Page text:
How are we going to pay for it all?

Drago

Flouncing Nobber
Location
Poshshire
Its ok. The local council have built a defensive wall closely modelled upon the Maginot line. What could possibly go wrong?

As for spending, the money spent so far by the government on the various aspects of the covid reaponse is less than half of that which was spent on the bank bailouts. Labour were happy to spend loads of cash bailing out their wealthy chums (and in many cases, future employers) while doing nothing to ensure that those who had caused the problem paid for the mess they had left. Indon't suppose the current government will want to make big business or the hyper-wealthy pay for this either:laugh:, so the working and middle classes will get squeezed instead.
 
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rogerzilla

Legendary Member
This debt could get expensive to service if the UK's credit rating falls again. Love this quote from Moody's when they downrated us last month: “While still high, the quality of the UKʼs legislative and executive institutions has diminished in recent years."
 

byegad

Legendary Member
Location
NE England
That'll be us. We were revered with claps on Thursdays the other month and calls for decent money but that seems to be forgotten now.
Not in our house. Paying the NHS staff only comes second, in my opinion, to ensuring it continues to exist, free at point of use.
 

Eziemnaik

Über Member
Government spending for Covid has been via bonds.

Normally, bonds are bought by investors and corporates, but due to the extreme circumstances this time, the bonds have been bought by the Bank of England. This is called money printing, and whilst no money has been printed, it's been created out of nothing. Bit like adding a nought to one's savings balance.

This works fine as a solution of the last resort if a) you've a strong economy and b) you don't do it often.

This is because money printing dilutes the money already in the economy - bit like diluting your orange squash. Over dilution leads to higher inflation and hyperinflation - think Germany 1930s.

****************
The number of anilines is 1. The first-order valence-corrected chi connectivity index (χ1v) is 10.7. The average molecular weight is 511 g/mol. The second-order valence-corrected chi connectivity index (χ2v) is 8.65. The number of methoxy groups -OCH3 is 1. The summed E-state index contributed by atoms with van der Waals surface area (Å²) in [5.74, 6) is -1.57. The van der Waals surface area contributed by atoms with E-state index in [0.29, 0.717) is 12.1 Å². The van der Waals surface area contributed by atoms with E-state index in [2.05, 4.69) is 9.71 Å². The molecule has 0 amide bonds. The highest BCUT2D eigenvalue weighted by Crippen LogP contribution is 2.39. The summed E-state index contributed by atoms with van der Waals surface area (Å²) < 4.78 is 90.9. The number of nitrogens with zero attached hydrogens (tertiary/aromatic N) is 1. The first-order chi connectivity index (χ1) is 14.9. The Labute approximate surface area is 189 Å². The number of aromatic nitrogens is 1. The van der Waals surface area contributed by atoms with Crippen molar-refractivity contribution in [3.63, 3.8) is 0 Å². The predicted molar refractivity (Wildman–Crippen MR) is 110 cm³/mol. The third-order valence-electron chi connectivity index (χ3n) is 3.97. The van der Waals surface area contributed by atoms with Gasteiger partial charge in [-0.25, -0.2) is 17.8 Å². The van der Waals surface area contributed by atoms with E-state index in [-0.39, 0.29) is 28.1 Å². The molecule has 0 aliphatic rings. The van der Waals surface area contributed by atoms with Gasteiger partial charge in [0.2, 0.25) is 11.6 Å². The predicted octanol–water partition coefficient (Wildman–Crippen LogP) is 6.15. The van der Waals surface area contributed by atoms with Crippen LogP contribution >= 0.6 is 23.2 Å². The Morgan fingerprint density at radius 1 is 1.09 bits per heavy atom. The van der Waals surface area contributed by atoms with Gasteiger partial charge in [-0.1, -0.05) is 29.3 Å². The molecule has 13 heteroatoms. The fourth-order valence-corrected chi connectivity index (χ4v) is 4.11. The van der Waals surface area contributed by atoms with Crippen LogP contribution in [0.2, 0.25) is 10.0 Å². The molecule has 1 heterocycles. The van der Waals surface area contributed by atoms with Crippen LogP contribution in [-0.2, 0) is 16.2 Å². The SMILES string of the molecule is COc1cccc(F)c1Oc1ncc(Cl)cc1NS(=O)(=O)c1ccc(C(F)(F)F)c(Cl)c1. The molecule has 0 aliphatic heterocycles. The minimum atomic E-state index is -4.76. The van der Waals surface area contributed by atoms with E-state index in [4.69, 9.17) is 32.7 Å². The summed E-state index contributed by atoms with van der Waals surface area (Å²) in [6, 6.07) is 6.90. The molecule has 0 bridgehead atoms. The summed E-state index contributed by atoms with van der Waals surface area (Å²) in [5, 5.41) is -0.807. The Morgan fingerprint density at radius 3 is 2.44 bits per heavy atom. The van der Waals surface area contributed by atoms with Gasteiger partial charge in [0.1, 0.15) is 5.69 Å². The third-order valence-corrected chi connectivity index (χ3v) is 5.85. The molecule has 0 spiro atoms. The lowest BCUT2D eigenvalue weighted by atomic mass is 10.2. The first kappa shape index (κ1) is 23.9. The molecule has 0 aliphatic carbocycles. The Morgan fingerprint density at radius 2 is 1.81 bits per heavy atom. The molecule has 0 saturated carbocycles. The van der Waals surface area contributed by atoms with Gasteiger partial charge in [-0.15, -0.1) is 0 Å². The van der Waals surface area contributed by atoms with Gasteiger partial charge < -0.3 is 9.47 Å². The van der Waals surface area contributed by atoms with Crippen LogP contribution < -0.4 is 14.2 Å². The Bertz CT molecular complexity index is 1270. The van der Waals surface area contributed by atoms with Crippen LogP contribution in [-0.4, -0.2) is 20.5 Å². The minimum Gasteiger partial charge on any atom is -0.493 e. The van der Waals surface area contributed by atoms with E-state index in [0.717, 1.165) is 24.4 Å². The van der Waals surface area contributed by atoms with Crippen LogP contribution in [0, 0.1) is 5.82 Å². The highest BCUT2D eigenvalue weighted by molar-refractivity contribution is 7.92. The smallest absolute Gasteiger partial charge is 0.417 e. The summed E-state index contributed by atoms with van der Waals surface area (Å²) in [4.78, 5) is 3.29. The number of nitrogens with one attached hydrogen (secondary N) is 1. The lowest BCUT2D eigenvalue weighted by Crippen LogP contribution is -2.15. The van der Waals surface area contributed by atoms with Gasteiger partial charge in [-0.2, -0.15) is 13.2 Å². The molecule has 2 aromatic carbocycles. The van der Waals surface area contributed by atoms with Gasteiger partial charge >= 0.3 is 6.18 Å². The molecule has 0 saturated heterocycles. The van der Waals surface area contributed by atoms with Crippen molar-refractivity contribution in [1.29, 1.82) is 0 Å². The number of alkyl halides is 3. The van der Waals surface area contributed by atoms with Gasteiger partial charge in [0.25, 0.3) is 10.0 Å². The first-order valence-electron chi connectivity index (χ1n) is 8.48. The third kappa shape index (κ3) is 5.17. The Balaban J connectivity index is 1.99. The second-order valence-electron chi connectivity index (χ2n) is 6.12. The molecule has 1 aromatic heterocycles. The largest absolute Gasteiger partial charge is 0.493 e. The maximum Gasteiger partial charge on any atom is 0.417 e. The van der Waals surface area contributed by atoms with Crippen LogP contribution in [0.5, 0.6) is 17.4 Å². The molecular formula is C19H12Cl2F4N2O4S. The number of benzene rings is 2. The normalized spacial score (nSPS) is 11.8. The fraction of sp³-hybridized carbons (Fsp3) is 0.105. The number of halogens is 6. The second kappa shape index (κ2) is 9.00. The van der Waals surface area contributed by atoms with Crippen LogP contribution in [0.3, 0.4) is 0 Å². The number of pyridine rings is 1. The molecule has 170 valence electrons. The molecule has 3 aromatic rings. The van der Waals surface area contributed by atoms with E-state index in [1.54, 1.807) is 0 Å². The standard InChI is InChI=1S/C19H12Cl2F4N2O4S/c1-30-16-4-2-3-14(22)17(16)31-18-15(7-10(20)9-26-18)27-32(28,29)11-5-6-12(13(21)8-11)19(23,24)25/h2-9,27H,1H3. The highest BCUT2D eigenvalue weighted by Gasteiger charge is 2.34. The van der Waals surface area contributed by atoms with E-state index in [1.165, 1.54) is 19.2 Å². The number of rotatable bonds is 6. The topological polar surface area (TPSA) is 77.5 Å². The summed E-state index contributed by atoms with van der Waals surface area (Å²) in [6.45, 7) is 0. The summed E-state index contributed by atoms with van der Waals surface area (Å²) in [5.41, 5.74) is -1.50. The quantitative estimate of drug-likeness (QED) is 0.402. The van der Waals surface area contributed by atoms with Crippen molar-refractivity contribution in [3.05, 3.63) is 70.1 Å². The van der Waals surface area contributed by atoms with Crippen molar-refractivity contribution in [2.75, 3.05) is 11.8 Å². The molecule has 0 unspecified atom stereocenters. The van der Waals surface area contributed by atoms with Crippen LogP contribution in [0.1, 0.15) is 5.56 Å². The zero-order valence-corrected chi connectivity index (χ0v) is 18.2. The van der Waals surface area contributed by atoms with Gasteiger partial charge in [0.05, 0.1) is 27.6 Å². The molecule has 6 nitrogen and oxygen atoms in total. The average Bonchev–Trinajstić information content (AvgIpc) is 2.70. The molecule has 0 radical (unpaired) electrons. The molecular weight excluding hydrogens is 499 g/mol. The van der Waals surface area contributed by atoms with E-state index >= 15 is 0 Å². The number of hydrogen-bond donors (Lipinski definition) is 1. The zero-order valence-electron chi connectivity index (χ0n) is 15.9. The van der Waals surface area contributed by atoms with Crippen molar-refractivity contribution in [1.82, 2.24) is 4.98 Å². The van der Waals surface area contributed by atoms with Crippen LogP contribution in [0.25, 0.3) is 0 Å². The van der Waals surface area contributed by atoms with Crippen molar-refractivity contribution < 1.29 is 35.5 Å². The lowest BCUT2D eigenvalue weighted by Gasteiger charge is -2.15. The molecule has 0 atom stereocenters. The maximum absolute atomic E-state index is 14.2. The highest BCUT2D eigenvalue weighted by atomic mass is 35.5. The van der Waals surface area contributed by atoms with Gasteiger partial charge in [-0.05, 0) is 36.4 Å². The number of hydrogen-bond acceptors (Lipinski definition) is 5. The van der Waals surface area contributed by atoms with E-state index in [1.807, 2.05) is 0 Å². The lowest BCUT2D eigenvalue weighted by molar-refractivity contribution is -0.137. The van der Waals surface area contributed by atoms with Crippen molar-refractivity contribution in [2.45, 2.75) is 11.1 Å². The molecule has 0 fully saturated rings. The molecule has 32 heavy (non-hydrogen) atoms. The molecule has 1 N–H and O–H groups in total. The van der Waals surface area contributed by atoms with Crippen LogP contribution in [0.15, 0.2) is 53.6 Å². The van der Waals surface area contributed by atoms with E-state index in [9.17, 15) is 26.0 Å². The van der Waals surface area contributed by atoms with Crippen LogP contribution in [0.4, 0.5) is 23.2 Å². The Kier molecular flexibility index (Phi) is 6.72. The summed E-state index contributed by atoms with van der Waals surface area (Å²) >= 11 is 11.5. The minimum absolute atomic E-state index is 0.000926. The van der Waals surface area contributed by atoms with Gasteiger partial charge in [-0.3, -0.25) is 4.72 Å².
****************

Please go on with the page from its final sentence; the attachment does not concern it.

But, if you've an economy of 3 trillion dollars like the UK does, then pouring another £400bn isn't going to overdilute it.

So, don't fret. None of us are suddenly going to pay double the tax.
Indeed
BoE is silently monetising UK's debt
https://www.google.com/amp/s/www.th...ney-Bank-England-150bn-UK-debt-disappear.html
Nevertheless, with UK population penchant for self-flaggeling, there will be voices calling for return of austerity
 
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Countries do run with massive debts - it was only in the mid 90s we cleared the WW2 debt. The last furlough scheme cost 1/2 of the 2008 bank bailout for example.


Personally I would raise corporation tax - and it wouldnt bother me to pay more tax (and I'm not a big earner) - we need to shift from the idea that paying tax is a very, very bad thing.

Won't happen of course. A lot of the elective stuff on the NHS won't come back - the world's best pensions and benefits will hammered so the migrants don't get at them.
 

vickster

Legendary Member
How about the people who have had to work through Covid and not be 'furloughed' do they have to 'stump up' too.
Those furloughed have still been paying tax
Your employees will still pay the taxes they normally pay out of their wages.
You must deduct and pay to HMRC income tax and employee National Insurance contributions on the full amount that you pay the employee, including any scheme grant.
You must also pay to HMRC the employer National Insurance contributions on the full amount that you pay the employee, including any scheme grant.


https://www.gov.uk/guidance/claim-for-wage-costs-through-the-coronavirus-job-retention-scheme

Increasing Capital Gains is one avenue being explored
https://www.bbc.co.uk/news/business-54908037
 
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Prince William is organising an international athletic games tournament. One of the events will be

The long (covid) Jump
 
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